‘DEATH ON THE NILE’ Review: A Delectably Dazzling Detective Story

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Courtney Howard // Film Critic

DEATH ON THE NILE

Rated PG-13, 2 hours and 7 minutes

Directed by: Kenneth Branagh

Starring: Kenneth Branagh, Letitia Wright, Sophie Okonedo, Emma Mackey, Armie Hammer, Gal Gadot, Tom Bateman, Annette Bening, Rose Leslie, Jennifer Saunders, Dawn French, Russell Brand, Ali Fazal

Love, lust, passion, heartbreak and every permutation of the like is the focus of director Kenneth Branagh’s DEATH ON THE NILE. In his second adaptation of an Agatha Christie novel, he and returning screenwriter Michael Green build out Detective Hercule Poirot’s backstory (including the auspicious origins of his spectacular mustache) and, in turn, his humanity, while simultaneously delivering a taut, thrilling mystery that keeps you guessing until the surprising reveal. Twists and turns abound in this splendor-filled cinematic page-turner.

Following the events of MURDER ON THE ORIENT EXPRESS, Poirot’s (Bragnah) invited on a cruise on the Nile celebrating the recent marriage of beautiful, wealthy socialite Linnet Ridgeway (Gal Gadot) to handsome social climber Simon Doyle (Armie Hammer). Linnet hires Poirot to look after her former best friend Jacqueline de Bellefort (Emma Mackey), who’s been stalking and harassing the lovebirds. Also aboard the couple’s Egyptian honeymoon holiday on the Karnak steamer is Poirot’s good friend Bouc (Tom Bateman) and his uppity mother Euphemia (Annette Bening), smoky blues singer Salome Otterbourne (Sophie Okonedo) and her manager niece Rosalie (Letitia Wright), Linnet’s godmother Marie Van Schuyler (Jennifer Saunders) and former nurse maid Bowers (Dawn French), Linnet’s assistant Louise Bourget (Rose Leslie) and trustee Katchadourian (Ali Fazal), and Linnet’s ex-flame Dr. Windlesham (Russell Brand).

The filmmakers wisely take their time setting up all the players on this metaphorical chessboard, letting us get to know each’s desires and darkness before the events commence. They brilliantly layer in physical and psychological stakes where it feels like an expansive, emotional journey. The parched, sundrenched location both complements and nicely juxtaposes the characters’ thirst for wealth, love and recognition. Though all at first are cordial with each other, suspicion and paranoia start to set in once one of them makes it clear they have nefarious motives in mind. But the picture really ramps up in energy and steam once the glamourous heiress turns up dead and everyone is evaluated as a suspect.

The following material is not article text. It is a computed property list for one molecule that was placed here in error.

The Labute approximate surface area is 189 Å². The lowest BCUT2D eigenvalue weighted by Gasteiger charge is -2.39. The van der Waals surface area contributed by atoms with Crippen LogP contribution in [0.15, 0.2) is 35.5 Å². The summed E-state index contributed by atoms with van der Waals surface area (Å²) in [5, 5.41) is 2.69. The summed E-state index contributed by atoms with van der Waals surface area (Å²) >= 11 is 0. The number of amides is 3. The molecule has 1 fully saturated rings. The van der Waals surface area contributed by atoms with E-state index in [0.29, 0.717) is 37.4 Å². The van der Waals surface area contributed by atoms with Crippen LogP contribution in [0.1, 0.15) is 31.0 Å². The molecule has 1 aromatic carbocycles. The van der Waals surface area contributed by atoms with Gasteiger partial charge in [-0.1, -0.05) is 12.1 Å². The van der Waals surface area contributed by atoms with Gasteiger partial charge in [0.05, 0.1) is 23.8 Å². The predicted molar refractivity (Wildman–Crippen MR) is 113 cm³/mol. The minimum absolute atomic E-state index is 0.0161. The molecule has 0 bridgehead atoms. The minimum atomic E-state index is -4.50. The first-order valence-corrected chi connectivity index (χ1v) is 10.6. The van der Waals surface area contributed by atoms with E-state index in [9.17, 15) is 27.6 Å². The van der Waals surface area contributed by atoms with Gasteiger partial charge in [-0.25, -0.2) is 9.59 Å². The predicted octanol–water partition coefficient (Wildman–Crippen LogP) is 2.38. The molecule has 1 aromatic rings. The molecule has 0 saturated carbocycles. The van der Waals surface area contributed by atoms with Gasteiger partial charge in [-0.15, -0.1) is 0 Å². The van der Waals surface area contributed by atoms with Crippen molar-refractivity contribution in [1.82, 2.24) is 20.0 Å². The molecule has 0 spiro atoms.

Gal Gadot, Emma Mackey and Armie Hammer in 20th Century Studios’ DEATH ON THE NILE. Photo by Rob Youngson. © 2020 Twentieth Century Fox Film Corporation. All Rights Reserved.

Because the material is immovable to a certain degree (thanks to the strict restrictions of the Christie estate), there’s an expected amount of divine camp the ensemble dives into that keeps the tone buoyant, the drama bubbling and Poirot’s mustache twirling. It provides a good balance between the silly and the serious. Low-key elements of horror are delicately dealt with, whether that be one character’s shockingly gruesome end, or the frightening feelings of grief. Gadot and Hammer are tasked with some fairly hokey, melodramatic dialogue they make gleefully entertaining. Hammer’s role, particularly given his real life rumblings, rings with a sense of irony.

Paco Delgado and JobanJit Singh’s gorgeous costumes augment the ravishing beguilement of wealth, class and luxury. Linens and silks texture the scenery and seductive atmosphere. Haris Zambarloukos’ stunning cinematography amps up the noir overtones. Jim Clay’s impeccable production design in concert with the art direction team’s entrancing stylings work their magic subtly. The glass structured common rooms on the ship, not only refract and reflect the characters’ images (an aesthetic connection and commentary on the duality of human nature), they act as symbolic cages in which the ensemble prowls like predators and, or, become trapped like prey. Branagh colors Green’s text, adding visual motifs of reptiles lurking on land and beneath the murky waters on which the characters keep afloat.

While it comes as no shock Branagh and his collaborators know how to harness the novel power of a good adaptation, having shown capable and adept filmmakers up to the task with their first foray. However, this feature finds greater strength in the razzle-dazzle spectacle. It’s simply slaying.

Grade: B

DEATH ON THE NILE opens on February 11.

About author

Courtney Howard

Courtney Howard is a LAFCA, CCA, OFCS and AWFJ member, as well as a Rotten Tomatometer-approved film critic. Her work has been published on Variety, She Knows and Awards Circuit.